For all participants Dan had four questions that lead us through this session:
What tools do you use?
What challenges does your organisation struggle with?
What challenges do you have in your personal work?
What trends do you see?
This document is a write up for those who were unable to attend this session. It contains both a summary of the session from notes I’ve taken and some of my personal reflections, therefore it’s not a perfect transcript. Full disclosure: At work I use Asciidoctor for documentation a lot, and in my spare time I work on the IntelliJ Plugin for AsciiDoc.
I hope you’ll find it useful and it encourages you to join a documentation BOF session in the future, or even organise one yourself at a local IT community meeting or at a conference.
Please get into contact with any of us if you have questions or if you want to discuss a topic in detail.
The participants where from diverse backgrounds. While most had a developer background, we also had people specialized to work as technical writers. One person worked on a writer’s team, but she shared that dedicated writer’s teams were in a decline within her organisation.
We all agreed that writing takes skills, and a project benefits from a professional technical writer. The writer structures and organises documentation and ensures that we document the right things for the correct audience. It is similar to business analysts structuring requirements, processes and use cases, or IT architect structuring code, components and systems, or testers structuring tests and test strategies.
Participants mentioned examples of how documentation helped them to get their jobs done, for example documentation for interfaces to integrate with neighbouring systems and using new libraries and frameworks.
The set of tools was diverse: starting from coder’s tools like Git and Atom to JavaDoc, Gliffy, Swagger, Asciidoctor and Antora. The relation to Confluence seemed to be a love-hate-relationship, but in some organisations everybody uses it, despite the problems to link its content to releases and other quirks.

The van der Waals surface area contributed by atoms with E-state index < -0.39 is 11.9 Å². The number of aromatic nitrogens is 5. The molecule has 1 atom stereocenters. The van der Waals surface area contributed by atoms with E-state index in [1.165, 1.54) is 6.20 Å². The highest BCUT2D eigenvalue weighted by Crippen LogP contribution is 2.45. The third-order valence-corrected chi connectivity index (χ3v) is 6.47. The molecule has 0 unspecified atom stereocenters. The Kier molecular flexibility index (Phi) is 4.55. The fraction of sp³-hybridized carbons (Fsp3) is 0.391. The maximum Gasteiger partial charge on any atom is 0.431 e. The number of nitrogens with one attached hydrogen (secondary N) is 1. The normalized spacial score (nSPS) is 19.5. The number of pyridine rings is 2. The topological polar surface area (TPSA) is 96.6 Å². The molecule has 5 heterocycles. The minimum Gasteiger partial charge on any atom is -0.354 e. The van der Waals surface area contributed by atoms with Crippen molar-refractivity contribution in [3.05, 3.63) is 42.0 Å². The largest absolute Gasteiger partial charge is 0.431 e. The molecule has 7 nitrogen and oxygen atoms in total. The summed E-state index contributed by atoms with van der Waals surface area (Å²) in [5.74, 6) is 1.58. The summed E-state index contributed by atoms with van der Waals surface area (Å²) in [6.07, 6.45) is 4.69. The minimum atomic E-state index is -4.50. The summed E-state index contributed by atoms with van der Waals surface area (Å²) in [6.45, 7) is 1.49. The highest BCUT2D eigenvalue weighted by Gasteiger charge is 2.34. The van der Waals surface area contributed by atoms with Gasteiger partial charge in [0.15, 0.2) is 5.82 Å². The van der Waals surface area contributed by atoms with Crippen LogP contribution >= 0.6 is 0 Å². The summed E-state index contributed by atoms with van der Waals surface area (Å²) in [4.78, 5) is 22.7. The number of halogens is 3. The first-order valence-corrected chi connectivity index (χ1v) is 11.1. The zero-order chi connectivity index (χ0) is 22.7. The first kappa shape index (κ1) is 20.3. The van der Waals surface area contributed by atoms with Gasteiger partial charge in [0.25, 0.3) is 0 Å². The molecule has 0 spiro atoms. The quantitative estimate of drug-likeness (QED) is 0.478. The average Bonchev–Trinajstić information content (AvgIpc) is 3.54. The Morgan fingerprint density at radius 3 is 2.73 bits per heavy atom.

While older versions of Confluence feature a markup language, the new WYSIWYG mode sometime gives me troubles when someone else is editing the page at the same time (co-editing). I found myself in situations more than once where I couldn’t undo a change because it was auto-saved.
Yet Confluence solves — in its own way — the problems of distributing information, commenting on existing documentation and being notified of changes. It also manages access to information that must not be publicly accessible. The search mechanism is a matter of last resort to find a piece of information. As it will retrieve only documents for a keyword typed into the search bar, I find only documents I’ve written myself, or have read before. Related documents remain undiscovered.
Only structuring information can help to find your way around. But far too often I found myself stuck with a navigation that was incomplete or incomprehensible for me.
A common challenge was outdated or incomplete documentation when development had stopped. Sometimes teams were left with documentation they didn’t understand, with problems of shared content, versioning, ownership, missing details, different nationalities and reception. Readers were looking for documentation covering domain models, use cases, test cases and patterns.